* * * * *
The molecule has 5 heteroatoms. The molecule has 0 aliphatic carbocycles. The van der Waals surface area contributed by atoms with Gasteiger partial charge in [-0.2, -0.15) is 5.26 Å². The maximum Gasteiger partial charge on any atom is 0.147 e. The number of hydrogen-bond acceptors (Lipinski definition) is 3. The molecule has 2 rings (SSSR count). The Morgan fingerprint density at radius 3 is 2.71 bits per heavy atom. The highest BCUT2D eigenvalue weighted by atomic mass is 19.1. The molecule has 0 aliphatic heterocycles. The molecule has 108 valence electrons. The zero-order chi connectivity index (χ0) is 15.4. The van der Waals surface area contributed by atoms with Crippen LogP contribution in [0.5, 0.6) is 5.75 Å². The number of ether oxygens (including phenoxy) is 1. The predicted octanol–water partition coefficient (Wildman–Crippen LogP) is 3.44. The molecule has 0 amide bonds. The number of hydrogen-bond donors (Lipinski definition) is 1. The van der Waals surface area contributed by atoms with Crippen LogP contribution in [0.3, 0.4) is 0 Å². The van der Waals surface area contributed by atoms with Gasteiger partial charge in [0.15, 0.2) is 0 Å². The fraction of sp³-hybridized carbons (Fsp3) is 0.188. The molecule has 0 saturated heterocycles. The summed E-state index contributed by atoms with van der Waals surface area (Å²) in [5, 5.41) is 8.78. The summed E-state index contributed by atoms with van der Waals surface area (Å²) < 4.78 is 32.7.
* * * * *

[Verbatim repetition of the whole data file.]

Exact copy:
The molecule has 5 heteroatoms. The molecule has 0 aliphatic carbocycles. The van der Waals surface area contributed by atoms with Gasteiger partial charge in [-0.2, -0.15) is 5.26 Å². The maximum Gasteiger partial charge on any atom is 0.147 e. The number of hydrogen-bond acceptors (Lipinski definition) is 3. The molecule has 2 rings (SSSR count). The Morgan fingerprint density at radius 3 is 2.71 bits per heavy atom. The highest BCUT2D eigenvalue weighted by atomic mass is 19.1. The molecule has 0 aliphatic heterocycles. The molecule has 108 valence electrons. The zero-order chi connectivity index (χ0) is 15.4. The van der Waals surface area contributed by atoms with Crippen LogP contribution in [0.5, 0.6) is 5.75 Å². The number of ether oxygens (including phenoxy) is 1. The predicted octanol–water partition coefficient (Wildman–Crippen LogP) is 3.44. The molecule has 0 amide bonds. The number of hydrogen-bond donors (Lipinski definition) is 1. The van der Waals surface area contributed by atoms with Crippen LogP contribution in [0.3, 0.4) is 0 Å². The van der Waals surface area contributed by atoms with Gasteiger partial charge in [0.15, 0.2) is 0 Å². The fraction of sp³-hybridized carbons (Fsp3) is 0.188. The molecule has 0 saturated heterocycles. The summed E-state index contributed by atoms with van der Waals surface area (Å²) in [5, 5.41) is 8.78. The summed E-state index contributed by atoms with van der Waals surface area (Å²) < 4.78 is 32.7.